Today Let’s Accept the Joy

There will always be things
to worry about
But right now I feel joy
Every chapter has new  challenges –
something to fear and some fear
to overcome
But today I feel joy
Worries will always be with us
if we pay them the time
But in this moment I feel joy.

We did good, you and I – we did good
We worked and met the challenges,
made a home and raised a fine family
and, though there are still worries
waiting for us down the road,
let’s take a moment and rejoice in
what we have and where we are
and what we’ve done with our lives.
Today let’s accept the joy.

– Karen Molenaar Terrell

JOY

 

Waiting for the Christmas Spirit

Quote

Waiting for the Christmas Spirit

The kitsch and spangles
and baubles and bangles,
And department store Santa,
just really can’ta
Seem to bring me
the spirit of Christmas.

And I’ve been waiting to feel it –
the real Christmas spirit
Hoping it’d come by now.
The stockings are stuffed,
the tree is all buffed,
The cookies are baked
and frosted and fluffed
But there’s still something missing –
a feeling, a tingling
that’s supposed to come every Christmas.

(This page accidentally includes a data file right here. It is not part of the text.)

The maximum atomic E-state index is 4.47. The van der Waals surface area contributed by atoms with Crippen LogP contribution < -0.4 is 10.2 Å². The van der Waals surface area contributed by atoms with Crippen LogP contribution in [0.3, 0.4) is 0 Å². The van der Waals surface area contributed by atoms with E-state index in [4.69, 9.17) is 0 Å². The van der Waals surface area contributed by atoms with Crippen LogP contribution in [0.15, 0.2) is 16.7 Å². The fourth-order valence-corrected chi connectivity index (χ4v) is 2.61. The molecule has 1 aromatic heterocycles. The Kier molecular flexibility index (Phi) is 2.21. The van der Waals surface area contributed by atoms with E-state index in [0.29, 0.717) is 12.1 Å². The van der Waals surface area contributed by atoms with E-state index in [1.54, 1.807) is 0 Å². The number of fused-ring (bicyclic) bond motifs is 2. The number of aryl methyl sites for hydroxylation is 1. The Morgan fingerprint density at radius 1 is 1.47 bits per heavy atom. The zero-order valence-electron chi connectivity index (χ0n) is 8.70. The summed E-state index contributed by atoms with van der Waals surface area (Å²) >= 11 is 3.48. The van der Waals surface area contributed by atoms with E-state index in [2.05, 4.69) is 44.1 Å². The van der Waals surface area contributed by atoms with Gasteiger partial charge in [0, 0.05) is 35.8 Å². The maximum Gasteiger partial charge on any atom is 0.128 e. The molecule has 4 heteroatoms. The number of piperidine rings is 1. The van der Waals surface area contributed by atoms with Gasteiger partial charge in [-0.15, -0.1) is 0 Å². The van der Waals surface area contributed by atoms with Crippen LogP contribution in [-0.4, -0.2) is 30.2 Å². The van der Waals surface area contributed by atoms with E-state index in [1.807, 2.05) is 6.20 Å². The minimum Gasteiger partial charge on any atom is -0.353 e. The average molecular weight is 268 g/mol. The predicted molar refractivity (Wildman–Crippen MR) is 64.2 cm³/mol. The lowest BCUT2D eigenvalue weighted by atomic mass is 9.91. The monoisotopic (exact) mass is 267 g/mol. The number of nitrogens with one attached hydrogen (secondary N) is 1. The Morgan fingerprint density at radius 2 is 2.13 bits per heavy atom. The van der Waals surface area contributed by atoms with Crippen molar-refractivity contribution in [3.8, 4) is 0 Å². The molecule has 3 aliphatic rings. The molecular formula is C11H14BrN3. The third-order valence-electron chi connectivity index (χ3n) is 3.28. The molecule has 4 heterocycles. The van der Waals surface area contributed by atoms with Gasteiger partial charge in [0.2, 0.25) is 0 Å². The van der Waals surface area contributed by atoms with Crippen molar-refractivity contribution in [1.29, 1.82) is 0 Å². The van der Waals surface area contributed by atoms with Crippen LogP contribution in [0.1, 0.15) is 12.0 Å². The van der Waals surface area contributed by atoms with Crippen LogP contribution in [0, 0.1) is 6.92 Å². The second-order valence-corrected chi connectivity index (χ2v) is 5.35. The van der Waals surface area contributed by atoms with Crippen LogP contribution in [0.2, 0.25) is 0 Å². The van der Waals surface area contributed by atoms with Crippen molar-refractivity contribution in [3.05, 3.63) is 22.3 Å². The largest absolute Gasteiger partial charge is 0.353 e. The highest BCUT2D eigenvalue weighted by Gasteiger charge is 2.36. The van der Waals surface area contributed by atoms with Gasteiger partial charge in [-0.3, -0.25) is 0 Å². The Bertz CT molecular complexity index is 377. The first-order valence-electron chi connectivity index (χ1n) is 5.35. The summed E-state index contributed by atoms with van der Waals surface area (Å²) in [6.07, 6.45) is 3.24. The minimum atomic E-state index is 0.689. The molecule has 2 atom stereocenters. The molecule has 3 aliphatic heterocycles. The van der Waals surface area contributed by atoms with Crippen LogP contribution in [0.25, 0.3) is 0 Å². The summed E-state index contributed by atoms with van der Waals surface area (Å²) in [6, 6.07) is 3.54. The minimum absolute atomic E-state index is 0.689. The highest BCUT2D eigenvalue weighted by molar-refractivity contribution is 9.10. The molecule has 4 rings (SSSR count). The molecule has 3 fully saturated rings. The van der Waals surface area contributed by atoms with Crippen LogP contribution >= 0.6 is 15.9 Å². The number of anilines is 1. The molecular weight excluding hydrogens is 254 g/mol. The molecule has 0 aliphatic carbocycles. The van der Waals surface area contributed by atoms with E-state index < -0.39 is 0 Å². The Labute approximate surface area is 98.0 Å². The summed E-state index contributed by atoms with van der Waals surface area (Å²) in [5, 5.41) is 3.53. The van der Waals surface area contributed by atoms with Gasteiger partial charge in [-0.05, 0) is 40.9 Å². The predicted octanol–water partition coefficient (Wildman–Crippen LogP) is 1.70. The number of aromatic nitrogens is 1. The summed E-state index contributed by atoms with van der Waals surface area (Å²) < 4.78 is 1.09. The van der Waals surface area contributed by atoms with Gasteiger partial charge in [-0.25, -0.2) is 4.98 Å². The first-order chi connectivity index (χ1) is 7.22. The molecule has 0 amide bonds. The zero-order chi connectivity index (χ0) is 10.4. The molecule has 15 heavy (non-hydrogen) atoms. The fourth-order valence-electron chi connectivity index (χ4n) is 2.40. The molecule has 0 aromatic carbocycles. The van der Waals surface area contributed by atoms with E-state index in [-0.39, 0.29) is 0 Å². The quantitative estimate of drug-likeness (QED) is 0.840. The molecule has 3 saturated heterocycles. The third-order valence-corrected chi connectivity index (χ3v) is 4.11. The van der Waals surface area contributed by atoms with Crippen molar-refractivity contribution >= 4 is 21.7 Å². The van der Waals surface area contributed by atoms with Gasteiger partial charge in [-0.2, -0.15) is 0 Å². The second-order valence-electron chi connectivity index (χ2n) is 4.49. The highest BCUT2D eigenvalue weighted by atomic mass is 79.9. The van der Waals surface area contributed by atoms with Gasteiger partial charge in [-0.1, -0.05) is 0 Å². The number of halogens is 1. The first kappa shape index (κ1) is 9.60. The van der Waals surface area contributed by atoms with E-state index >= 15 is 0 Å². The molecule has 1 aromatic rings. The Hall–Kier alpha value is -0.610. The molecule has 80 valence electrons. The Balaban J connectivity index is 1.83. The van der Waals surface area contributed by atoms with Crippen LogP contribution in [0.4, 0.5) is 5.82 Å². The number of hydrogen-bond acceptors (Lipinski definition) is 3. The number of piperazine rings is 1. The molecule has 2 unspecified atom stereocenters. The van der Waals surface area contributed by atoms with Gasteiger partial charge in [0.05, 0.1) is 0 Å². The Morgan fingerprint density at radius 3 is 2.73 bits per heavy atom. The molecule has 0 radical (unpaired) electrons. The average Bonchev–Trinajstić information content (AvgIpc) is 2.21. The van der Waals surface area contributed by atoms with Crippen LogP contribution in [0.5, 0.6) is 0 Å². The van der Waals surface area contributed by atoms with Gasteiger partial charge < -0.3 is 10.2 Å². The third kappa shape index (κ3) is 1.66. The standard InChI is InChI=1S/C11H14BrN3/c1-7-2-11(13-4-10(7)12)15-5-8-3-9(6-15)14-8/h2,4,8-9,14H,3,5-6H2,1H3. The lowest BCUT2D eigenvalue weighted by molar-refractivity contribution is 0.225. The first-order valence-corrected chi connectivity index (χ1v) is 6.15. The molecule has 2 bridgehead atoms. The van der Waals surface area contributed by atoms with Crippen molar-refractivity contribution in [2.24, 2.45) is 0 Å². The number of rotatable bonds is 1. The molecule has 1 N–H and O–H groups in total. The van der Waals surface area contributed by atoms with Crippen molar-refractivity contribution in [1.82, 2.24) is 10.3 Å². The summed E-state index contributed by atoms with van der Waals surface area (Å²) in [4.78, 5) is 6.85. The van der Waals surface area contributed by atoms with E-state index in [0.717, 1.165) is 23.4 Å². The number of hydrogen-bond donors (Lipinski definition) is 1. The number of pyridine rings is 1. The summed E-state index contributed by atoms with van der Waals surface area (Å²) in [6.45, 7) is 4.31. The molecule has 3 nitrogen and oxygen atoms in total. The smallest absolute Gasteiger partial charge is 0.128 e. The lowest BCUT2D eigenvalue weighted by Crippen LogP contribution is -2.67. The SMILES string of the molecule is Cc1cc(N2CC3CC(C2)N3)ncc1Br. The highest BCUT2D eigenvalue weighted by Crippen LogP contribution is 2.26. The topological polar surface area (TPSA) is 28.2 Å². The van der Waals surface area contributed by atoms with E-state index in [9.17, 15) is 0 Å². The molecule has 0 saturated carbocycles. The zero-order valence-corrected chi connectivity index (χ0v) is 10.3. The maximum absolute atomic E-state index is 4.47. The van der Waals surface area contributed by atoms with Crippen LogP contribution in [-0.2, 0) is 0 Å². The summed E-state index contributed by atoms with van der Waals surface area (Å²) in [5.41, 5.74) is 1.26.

Except…
Maybe that Christmas feeling,
that energy and tingling
Is something I can have every day –
It doesn’t depend on spangles,
or jingly-bell jangles
Or jolly men dressed all in red.
It comes in the sharing
of laughter and caring
And the comfort in words with love said:
To all – Peace! Joy! Hope!
Every moment of every day.
– Karen Molenaar Terrell, from The Madcap Christian Scientist’s Christmas Book

via Waiting for the Christmas Spirit 

Christmas doodle 3

The Christmas Dog

Quote

It is time, once again, for the telling of “The Christmas Dog” –

Christmas Eve, 1988. I was in a funk. I couldn’t see that I was making much progress in my life. My teaching career seemed to be frozen, and I was beginning to think my husband and I would never own our own home or have children. The world seemed a very bleak and unhappy place to me. No matter how many batches of fudge I whipped up or how many times I heard Bing Crosby sing “White Christmas,” I couldn’t seem to find the Christmas spirit.

I was washing the breakfast dishes, thinking my unhappy thoughts, when I heard gunshots coming from the pasture behind our house. I thought it was the neighbor boys shooting at the seagulls again and, all full of teacherly harrumph, decided to take it upon myself to go out and “have a word with them.”